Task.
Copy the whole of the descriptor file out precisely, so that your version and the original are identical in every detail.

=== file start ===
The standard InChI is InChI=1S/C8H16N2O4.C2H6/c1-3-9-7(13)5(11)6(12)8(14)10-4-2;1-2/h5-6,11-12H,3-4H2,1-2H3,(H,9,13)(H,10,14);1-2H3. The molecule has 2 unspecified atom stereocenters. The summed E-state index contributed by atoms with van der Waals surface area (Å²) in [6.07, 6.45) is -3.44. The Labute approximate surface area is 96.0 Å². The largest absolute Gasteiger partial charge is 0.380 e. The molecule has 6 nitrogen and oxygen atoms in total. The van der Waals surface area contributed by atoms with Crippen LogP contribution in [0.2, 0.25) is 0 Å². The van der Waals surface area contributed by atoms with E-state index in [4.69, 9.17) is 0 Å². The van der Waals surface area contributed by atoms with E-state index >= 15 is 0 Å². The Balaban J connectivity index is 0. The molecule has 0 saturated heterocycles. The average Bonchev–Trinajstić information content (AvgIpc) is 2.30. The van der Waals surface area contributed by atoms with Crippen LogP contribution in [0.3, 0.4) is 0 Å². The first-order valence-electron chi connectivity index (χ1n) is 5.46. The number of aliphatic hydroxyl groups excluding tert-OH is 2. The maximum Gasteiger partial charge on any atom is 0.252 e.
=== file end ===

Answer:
The standard InChI is InChI=1S/C8H16N2O4.C2H6/c1-3-9-7(13)5(11)6(12)8(14)10-4-2;1-2/h5-6,11-12H,3-4H2,1-2H3,(H,9,13)(H,10,14);1-2H3. The molecule has 2 unspecified atom stereocenters. The summed E-state index contributed by atoms with van der Waals surface area (Å²) in [6.07, 6.45) is -3.44. The Labute approximate surface area is 96.0 Å². The largest absolute Gasteiger partial charge is 0.380 e. The molecule has 6 nitrogen and oxygen atoms in total. The van der Waals surface area contributed by atoms with Crippen LogP contribution in [0.2, 0.25) is 0 Å². The van der Waals surface area contributed by atoms with E-state index in [4.69, 9.17) is 0 Å². The van der Waals surface area contributed by atoms with E-state index >= 15 is 0 Å². The Balaban J connectivity index is 0. The molecule has 0 saturated heterocycles. The average Bonchev–Trinajstić information content (AvgIpc) is 2.30. The van der Waals surface area contributed by atoms with Crippen LogP contribution in [0.3, 0.4) is 0 Å². The first-order valence-electron chi connectivity index (χ1n) is 5.46. The number of aliphatic hydroxyl groups excluding tert-OH is 2. The maximum Gasteiger partial charge on any atom is 0.252 e.